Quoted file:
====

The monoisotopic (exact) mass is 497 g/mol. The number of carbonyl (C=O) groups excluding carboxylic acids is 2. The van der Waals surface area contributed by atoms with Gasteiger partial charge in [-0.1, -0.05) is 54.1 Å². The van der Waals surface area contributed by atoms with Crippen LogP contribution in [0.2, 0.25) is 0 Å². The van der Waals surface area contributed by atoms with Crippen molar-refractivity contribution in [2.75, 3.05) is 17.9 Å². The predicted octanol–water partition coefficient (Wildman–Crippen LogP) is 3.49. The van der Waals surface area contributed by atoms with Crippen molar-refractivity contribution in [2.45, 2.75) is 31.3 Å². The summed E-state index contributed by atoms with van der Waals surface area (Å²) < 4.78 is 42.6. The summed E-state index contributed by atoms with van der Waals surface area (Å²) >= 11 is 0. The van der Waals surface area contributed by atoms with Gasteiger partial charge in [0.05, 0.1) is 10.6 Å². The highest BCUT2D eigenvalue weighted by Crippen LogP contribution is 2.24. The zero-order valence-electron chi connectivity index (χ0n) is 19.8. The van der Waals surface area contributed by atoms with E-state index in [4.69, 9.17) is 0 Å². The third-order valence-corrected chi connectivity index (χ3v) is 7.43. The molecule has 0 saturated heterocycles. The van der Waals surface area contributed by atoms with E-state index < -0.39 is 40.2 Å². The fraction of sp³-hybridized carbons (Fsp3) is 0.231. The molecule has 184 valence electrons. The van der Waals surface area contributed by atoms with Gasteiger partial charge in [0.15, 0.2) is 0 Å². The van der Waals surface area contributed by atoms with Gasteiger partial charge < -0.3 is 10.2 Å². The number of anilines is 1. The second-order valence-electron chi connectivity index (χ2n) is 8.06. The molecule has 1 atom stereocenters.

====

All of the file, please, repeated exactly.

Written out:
The monoisotopic (exact) mass is 497 g/mol. The number of carbonyl (C=O) groups excluding carboxylic acids is 2. The van der Waals surface area contributed by atoms with Gasteiger partial charge in [-0.1, -0.05) is 54.1 Å². The van der Waals surface area contributed by atoms with Crippen LogP contribution in [0.2, 0.25) is 0 Å². The van der Waals surface area contributed by atoms with Crippen molar-refractivity contribution in [2.75, 3.05) is 17.9 Å². The predicted octanol–water partition coefficient (Wildman–Crippen LogP) is 3.49. The van der Waals surface area contributed by atoms with Crippen molar-refractivity contribution in [2.45, 2.75) is 31.3 Å². The summed E-state index contributed by atoms with van der Waals surface area (Å²) < 4.78 is 42.6. The summed E-state index contributed by atoms with van der Waals surface area (Å²) >= 11 is 0. The van der Waals surface area contributed by atoms with Gasteiger partial charge in [0.05, 0.1) is 10.6 Å². The highest BCUT2D eigenvalue weighted by Crippen LogP contribution is 2.24. The zero-order valence-electron chi connectivity index (χ0n) is 19.8. The van der Waals surface area contributed by atoms with E-state index in [4.69, 9.17) is 0 Å². The third-order valence-corrected chi connectivity index (χ3v) is 7.43. The molecule has 0 saturated heterocycles. The van der Waals surface area contributed by atoms with E-state index < -0.39 is 40.2 Å². The fraction of sp³-hybridized carbons (Fsp3) is 0.231. The molecule has 184 valence electrons. The van der Waals surface area contributed by atoms with Gasteiger partial charge in [0.15, 0.2) is 0 Å². The van der Waals surface area contributed by atoms with Gasteiger partial charge < -0.3 is 10.2 Å². The number of anilines is 1. The second-order valence-electron chi connectivity index (χ2n) is 8.06. The molecule has 1 atom stereocenters.